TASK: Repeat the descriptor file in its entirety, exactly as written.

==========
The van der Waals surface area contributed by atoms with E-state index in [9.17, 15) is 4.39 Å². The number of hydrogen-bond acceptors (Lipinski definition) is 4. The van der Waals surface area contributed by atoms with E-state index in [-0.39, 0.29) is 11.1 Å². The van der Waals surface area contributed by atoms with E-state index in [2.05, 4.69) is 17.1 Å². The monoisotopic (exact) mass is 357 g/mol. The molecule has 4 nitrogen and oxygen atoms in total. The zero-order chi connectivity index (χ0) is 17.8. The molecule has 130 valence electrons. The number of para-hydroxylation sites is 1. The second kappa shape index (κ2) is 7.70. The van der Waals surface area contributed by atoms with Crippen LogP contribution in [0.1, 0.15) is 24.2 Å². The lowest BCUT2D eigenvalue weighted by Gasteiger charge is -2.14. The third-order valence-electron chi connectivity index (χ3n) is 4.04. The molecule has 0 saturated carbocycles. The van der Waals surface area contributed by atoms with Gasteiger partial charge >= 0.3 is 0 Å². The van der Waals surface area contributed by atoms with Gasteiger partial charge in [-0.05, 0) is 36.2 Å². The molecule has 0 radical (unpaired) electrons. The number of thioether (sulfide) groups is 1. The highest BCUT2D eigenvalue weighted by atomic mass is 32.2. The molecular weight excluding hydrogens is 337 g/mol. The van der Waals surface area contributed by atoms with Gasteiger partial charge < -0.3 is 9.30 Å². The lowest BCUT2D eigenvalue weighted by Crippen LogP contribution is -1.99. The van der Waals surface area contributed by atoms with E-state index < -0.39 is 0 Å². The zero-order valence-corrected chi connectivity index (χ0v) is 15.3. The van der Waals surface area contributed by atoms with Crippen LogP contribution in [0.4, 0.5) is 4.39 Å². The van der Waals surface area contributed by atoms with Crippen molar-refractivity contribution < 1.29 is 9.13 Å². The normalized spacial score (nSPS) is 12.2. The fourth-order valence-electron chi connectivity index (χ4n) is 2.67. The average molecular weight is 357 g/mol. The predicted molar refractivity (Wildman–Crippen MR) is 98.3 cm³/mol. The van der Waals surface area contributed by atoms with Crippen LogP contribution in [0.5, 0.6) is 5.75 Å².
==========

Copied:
The van der Waals surface area contributed by atoms with E-state index in [9.17, 15) is 4.39 Å². The number of hydrogen-bond acceptors (Lipinski definition) is 4. The van der Waals surface area contributed by atoms with E-state index in [-0.39, 0.29) is 11.1 Å². The van der Waals surface area contributed by atoms with E-state index in [2.05, 4.69) is 17.1 Å². The monoisotopic (exact) mass is 357 g/mol. The molecule has 4 nitrogen and oxygen atoms in total. The zero-order chi connectivity index (χ0) is 17.8. The molecule has 130 valence electrons. The number of para-hydroxylation sites is 1. The second kappa shape index (κ2) is 7.70. The van der Waals surface area contributed by atoms with Crippen LogP contribution in [0.1, 0.15) is 24.2 Å². The lowest BCUT2D eigenvalue weighted by Gasteiger charge is -2.14. The third-order valence-electron chi connectivity index (χ3n) is 4.04. The molecule has 0 saturated carbocycles. The van der Waals surface area contributed by atoms with Gasteiger partial charge >= 0.3 is 0 Å². The van der Waals surface area contributed by atoms with Gasteiger partial charge in [-0.05, 0) is 36.2 Å². The molecule has 0 radical (unpaired) electrons. The number of thioether (sulfide) groups is 1. The highest BCUT2D eigenvalue weighted by atomic mass is 32.2. The molecular weight excluding hydrogens is 337 g/mol. The van der Waals surface area contributed by atoms with Gasteiger partial charge < -0.3 is 9.30 Å². The lowest BCUT2D eigenvalue weighted by Crippen LogP contribution is -1.99. The van der Waals surface area contributed by atoms with E-state index < -0.39 is 0 Å². The zero-order valence-corrected chi connectivity index (χ0v) is 15.3. The van der Waals surface area contributed by atoms with Crippen LogP contribution in [0.4, 0.5) is 4.39 Å². The van der Waals surface area contributed by atoms with Crippen molar-refractivity contribution < 1.29 is 9.13 Å². The normalized spacial score (nSPS) is 12.2. The fourth-order valence-electron chi connectivity index (χ4n) is 2.67. The average molecular weight is 357 g/mol. The predicted molar refractivity (Wildman–Crippen MR) is 98.3 cm³/mol. The van der Waals surface area contributed by atoms with Crippen LogP contribution in [0.5, 0.6) is 5.75 Å².